These energy study results are from a 2005 study that demonstrates how to model thermal mass in mid-rise concrete commercial buildings that are pursuing LEED-NC Credit EA 1 The energy modeling results are based on the criteria in American Society of Heating, Refrigeration, and Air Conditioning Engineers (ASHRAE) Standard 90.1-2004, the national energy standard invoked by the LEED Rating System.
The buildings in this study are five-story commercial buildings with plan dimensions 105 by 105 ft. and are based on the prototype building used by ASHRAE committees and other building industry groups to model the effects of materials and energy use. The baseline building comprises an exterior insulation finishing system (EIFS) with steel stud walls, structural steel frame, and metal deck floors with concrete topping slab. In addition to the baseline buildings, there are nine proposed buildings, all variations of the structure and building envelope of the baseline building. Further detail on the building is available in the full report (link below).
In most scenarios, the effect of thermal mass in concrete frame buildings was shown to lower energy use, and the overall effect of thermal mass in concrete framed buildings is to lower energy cost relative to the baseline steel framed EIFS buildings. Read the entire report (400kB pdf will open in a new window).
The table summarizes the designations and construction of the baseline and nine proposed buildings. Of the designation, the first letter refers to the exterior wall system: “E” for EIFS, “C” for curtain wall, or “M” (“mass”) for precast concrete. The second letter refers to the structural framing system and interior walls and floors: “L” for light and “M” for mass. The light materials are structural steel framing and metal deck floors with concrete topping slab. The mass materials are reinforced concrete framing and 12-in. concrete floors. An “X” indicates that the building envelope exceeds code requirements and an “I” indicates that the internal loads are clustered near the central core of the building.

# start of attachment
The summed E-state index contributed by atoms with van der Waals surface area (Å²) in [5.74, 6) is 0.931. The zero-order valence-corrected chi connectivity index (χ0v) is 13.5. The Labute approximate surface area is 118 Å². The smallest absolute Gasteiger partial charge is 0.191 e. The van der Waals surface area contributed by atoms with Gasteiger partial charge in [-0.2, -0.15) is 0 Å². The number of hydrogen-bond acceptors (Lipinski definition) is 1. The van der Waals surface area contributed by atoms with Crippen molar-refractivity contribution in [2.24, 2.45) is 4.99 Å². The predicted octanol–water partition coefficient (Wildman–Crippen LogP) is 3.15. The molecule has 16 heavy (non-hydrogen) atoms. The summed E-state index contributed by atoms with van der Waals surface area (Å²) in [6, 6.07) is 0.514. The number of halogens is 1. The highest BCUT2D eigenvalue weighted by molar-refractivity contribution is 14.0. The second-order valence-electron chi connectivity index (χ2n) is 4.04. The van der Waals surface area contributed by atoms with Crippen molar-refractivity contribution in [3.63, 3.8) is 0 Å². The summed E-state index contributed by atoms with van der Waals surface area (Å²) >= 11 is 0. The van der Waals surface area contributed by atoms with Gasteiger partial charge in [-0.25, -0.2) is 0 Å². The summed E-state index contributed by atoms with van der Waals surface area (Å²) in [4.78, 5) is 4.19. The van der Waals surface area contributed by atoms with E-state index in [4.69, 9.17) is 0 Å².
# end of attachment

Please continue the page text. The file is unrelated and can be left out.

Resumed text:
Buildings EM, CM, and MM are like EL, CL, and ML, respectively, except they have more concrete in interior floors and walls. Buildings MLX and MMX are like ML and MM, respectively, except their building envelopes exceed code. Buildings MMI and MMXI are like MM and MMX, respectively, except that internal loads are clustered near the central core of the building, where most of the interior concrete is located.
Summary of Results
In all cities except Miami, reinforced concrete frame buildings with precast concrete walls and building envelopes that exceed code will most likely qualify for points under EA Credit 1. In the cold climate category (Denver and Chicago), these buildings will likely qualify for 2 points, that is, at least 20% energy cost savings. In the cool climate category (Salem), these buildings will likely qualify for 3 points, that is, at least 25% energy cost savings. In the mild climate category (Memphis), these buildings will likely qualify for 1 point, that is, at least 15% cost savings. Note that these energy savings and qualifications towards LEED points were calculated according to LEED-NC v2.1. Updates have not yet been made to LEED-NCv2.2, which requires a different method of calculating energy savings, and a different threshold for obtaining points.
In Memphis, Salem, Denver, and Chicago, significant energy cost savings are indicated for the three concrete frame buildings meeting code compared to the three steel frame buildings meeting code: 6 to 11% when receptacle loads are not included. This energy cost savings is due to the concrete shear walls and increased thickness of the concrete floors in the concrete frame building.
Other findings include:
- Thermal mass in or near the building envelope helps offset internal loads more than thermal mass in the core.
- Energy simulation with VisualDOE shows significant energy cost savings for precast concrete walls exceeding code. When receptacle loads are excluded, energy cost savings are in the range of 10 to 27% for all cities except Miami, where the energy cost savings are about 5%.
- The amount of insulation chosen to make the walls exceed code is not unusual. For example, in Denver and Chicago, the added insulation in the concrete wall exceeding code is about the same as the amount of insulation in the EIFS and curtain walls meeting code.